There is an excellent article posted on the WIT Blog (Women In Theology) titled, “Women Speak about Natural Family Planning.” Whether you practice NFP or not, whether you agree with the Church’s position on artificial contraception or not (and there is, as regular polling suggests, a huge population in the United States that does not agree), I would be interested to hear what you think about this excellent reflection on the subject. I’m sure the women over at WIT would also be interested in a respectful conversation on the subject. Here’s how the piece begins:
If we listen to the stories of all women, not just those for whom natural family planning works in the way that the magisterium says that it does, we will see that natural family planning is not always good. In fact, in some cases, it is natural family planning, rather than artificial birth control, that is harmful to marriage and families.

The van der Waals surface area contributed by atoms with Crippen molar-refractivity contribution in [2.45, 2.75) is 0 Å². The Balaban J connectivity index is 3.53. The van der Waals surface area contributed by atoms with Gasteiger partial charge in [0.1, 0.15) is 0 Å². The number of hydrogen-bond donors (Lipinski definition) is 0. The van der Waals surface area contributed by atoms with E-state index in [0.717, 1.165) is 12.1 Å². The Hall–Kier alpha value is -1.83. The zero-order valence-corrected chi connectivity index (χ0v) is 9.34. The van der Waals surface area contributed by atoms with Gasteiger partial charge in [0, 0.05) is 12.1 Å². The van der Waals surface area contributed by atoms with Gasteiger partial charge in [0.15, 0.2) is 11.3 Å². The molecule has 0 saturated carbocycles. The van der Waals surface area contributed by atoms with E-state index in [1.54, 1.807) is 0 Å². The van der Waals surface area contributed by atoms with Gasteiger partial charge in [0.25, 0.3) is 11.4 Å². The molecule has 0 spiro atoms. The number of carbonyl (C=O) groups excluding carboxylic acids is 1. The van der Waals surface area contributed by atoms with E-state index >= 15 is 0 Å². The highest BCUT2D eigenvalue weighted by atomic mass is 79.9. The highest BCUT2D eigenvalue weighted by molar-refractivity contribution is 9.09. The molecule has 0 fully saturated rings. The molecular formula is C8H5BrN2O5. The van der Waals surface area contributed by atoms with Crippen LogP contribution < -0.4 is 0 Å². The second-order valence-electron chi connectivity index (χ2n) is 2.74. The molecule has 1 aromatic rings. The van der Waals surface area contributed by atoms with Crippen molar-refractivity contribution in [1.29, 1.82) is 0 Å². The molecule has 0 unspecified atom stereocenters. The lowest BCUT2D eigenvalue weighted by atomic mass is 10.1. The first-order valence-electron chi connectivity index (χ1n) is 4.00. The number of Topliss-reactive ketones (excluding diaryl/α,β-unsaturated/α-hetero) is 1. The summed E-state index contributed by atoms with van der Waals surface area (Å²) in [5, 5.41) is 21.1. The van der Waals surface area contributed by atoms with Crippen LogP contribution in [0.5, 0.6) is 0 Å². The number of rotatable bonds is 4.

In her article, “Papal Ideals, Marital Realities: One View From the Ground,” Northwestern professor Cristina Traina critiques magisterial teaching on sex and marriage, especially as it relates to artificial contraception and sexual complementarity, from the standpoint of her experience as a married, Catholic woman. Her argument is not so much theological as it is practical— she offers her experience as evidence that church teaching on marriage and sex does not always “work,” and in some cases can actually harm, rather than protect, particular marriages. This approach is particularly effective since the magisterium often argues that contraception and betrayal of gender roles do great harm to marriage and family.
For the full text, visit: “Women Speak about Natural Family Planning.”